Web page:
Top 10 Courses of my College Career
Advice for underclassmen bookbagging for next year
As someone who’s been here for five long years, I’ve had my share of ups and downs when it comes to courses I’ve taken. But here are my top recommendations:
1. Ethics in an Unjust World with Adam Hollowell (spring only!)
I can’t emphasize enough how much this course changed my life — How much my worldview changed, how engaging the readings and lectures were, and how the entire course was structured. I’ve kept a copy of the syllabus so I can read the full works that Prof. Hollowell recommends. If you want to learn more about ethics, frameworks related to poverty, and the many social issues minorities face in today’s world, then this course is for you.
2. Leadership and Civic Engagement with Tony Brown
Words like moral fiber and moral compass had never entered my vocabulary until I took this class. I learned how to start student initiatives dedicated to solving campus problems. So many organizations were birthed from this class, ones that persist even to today: Peer for You, Student U, and the like. Tony is such an inspirational figure to learn from.
3. Beyond Reason: Empathy/Identity with Bob Thompson
This freshman seminar was one of the most interesting ones I’ve taken. He uses a mix of TED talks, psychology-related videos, and research articles to enhance your understanding of how you can find your place in the world. He introduces you to new ways of thinking about knowledge formation, personal identity, and all the areas of life that exist beyond logic and reason. He’s also one of the most caring professors I’ve met.
4. Self-Defense for Women with Diane Whitfield
This PhysEd class is so empowering for women. In a world where women traveling solo from country to country or even on the daily commute can be a dangerous endeavor, this course can help you build a sense of confidence and a newfound freedom while moving around in the world. You learn to be more assertive and how to say “No” firmly to those who are harassing you rather than averting your gaze or appearing submissive.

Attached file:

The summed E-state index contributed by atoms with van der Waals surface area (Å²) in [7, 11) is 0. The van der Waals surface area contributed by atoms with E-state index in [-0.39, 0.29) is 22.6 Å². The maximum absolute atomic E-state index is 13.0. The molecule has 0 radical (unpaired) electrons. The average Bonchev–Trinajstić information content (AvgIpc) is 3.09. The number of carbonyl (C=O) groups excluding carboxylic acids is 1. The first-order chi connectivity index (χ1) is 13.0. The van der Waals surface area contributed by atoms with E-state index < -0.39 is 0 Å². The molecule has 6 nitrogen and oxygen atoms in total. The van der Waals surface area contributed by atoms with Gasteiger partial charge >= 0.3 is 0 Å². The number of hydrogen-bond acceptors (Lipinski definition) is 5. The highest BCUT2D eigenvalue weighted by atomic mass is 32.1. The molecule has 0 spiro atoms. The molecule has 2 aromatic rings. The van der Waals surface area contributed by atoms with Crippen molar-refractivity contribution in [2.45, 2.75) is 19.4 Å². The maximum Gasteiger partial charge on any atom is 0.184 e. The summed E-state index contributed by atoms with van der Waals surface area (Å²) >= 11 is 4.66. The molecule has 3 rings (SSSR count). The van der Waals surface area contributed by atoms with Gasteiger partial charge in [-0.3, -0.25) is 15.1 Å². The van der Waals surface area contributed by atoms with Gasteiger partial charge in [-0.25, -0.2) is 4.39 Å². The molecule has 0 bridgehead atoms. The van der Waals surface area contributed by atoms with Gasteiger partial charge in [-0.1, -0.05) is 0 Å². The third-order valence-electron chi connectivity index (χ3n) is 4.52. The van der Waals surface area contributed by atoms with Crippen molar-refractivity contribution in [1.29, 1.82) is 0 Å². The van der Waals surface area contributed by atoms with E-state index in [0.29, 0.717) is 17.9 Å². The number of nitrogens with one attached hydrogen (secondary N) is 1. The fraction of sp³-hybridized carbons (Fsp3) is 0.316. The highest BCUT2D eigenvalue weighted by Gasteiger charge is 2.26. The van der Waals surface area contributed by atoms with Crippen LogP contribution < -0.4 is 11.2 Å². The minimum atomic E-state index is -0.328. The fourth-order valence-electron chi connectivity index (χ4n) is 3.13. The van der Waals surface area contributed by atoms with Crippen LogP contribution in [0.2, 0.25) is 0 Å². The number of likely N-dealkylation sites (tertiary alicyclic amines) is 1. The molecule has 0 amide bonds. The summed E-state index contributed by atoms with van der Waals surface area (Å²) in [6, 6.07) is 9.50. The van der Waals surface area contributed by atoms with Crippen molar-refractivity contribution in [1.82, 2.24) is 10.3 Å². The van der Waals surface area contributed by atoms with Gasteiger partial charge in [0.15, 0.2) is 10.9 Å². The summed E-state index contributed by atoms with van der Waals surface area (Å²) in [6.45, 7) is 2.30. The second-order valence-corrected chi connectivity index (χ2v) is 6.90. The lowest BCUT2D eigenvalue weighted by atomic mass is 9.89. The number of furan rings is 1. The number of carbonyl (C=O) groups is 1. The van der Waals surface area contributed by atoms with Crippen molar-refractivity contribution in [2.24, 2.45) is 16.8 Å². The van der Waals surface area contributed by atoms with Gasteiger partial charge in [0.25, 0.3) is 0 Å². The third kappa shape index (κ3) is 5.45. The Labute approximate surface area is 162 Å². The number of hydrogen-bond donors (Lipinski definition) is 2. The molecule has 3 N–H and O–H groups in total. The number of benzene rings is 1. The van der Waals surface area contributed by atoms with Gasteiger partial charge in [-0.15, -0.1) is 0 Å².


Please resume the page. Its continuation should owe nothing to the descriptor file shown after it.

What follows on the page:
5. Massage Therapy with Bob Brame
As someone who wasn’t very comfortable in her own body, I found this PhysEd class to be a good way to get in touch with my physicality. Also… free massages every week were definitely super nice. I’ve become much better at giving massages, too, and I think it’s a useful skill to learn when it comes to stress relief and promoting physical well-being.
6. Video for Social Change with Bruce Orenstein
This class allowed me to explore the power of storytelling, in sharing the stories of those who are overworked and underpaid. It highlighted the income inequality faced by too many Americans today, analyzing our past to see how such inequality was created throughout the years. Through this class, I got to meet the owner of Cocoa Cinnamon and interview a barista there, to promote the Living Wage Certification Program in Durham. The video-editing skills I learned are invaluable, and I expect that they’ll help me in unexpected ways in the years to come.
7. Grief Work: End of Life Care with Jehanne Gheith
The so-called infamous “Death” class that puts life into perspective. For this class, I learned so much about how people struggle with adversity. How people turn to faith for answers when the world seems too unpredictably chaotic. How empathy is key for doctors to practice bedside manner and how to help those who know that death is imminent.
8. Computer Science 101 with Susan Rogers
The prof was alright. The way the class was structured was work-intensive, but I found the coding process a lot of fun. It wasn’t too difficult — just challenging enough for you to feel like you were figuring something out for yourself. It’s amazing how people can create so many different solutions to the same problem. I saw coding as an art and a good metaphor for life: only through repeated failures can you begin to succeed.
9. Neuroscience 101 with Karen Murphy
This course was one of the most difficult ones in my college career. But the material was immensely interesting, and Prof. Murphy’s enthusiasm was simply infectious. I don’t remember much of what I learned, but I know I found it fascinating. To this day, I occasionally check out books about how our brains work.
10. Political Choice and Value Conflict with Evan Charney
Charney presents ethical dilemmas and speaks of controversial topics in every class. Lectures are a joy to attend — and an attack on the senses. Expect him to call you out on any flaws in your argument, to challenge you until you’re no longer sure what you believe is true. He’s highly confrontational and isn’t afraid to call BS when he sees it, which is refreshing in the classroom. He invites guest speakers whose life stories will blow your mind, changing your opinions and views on topics like prostitution and sex work.
Hope this post was enlightening! Best of luck with bookbagging!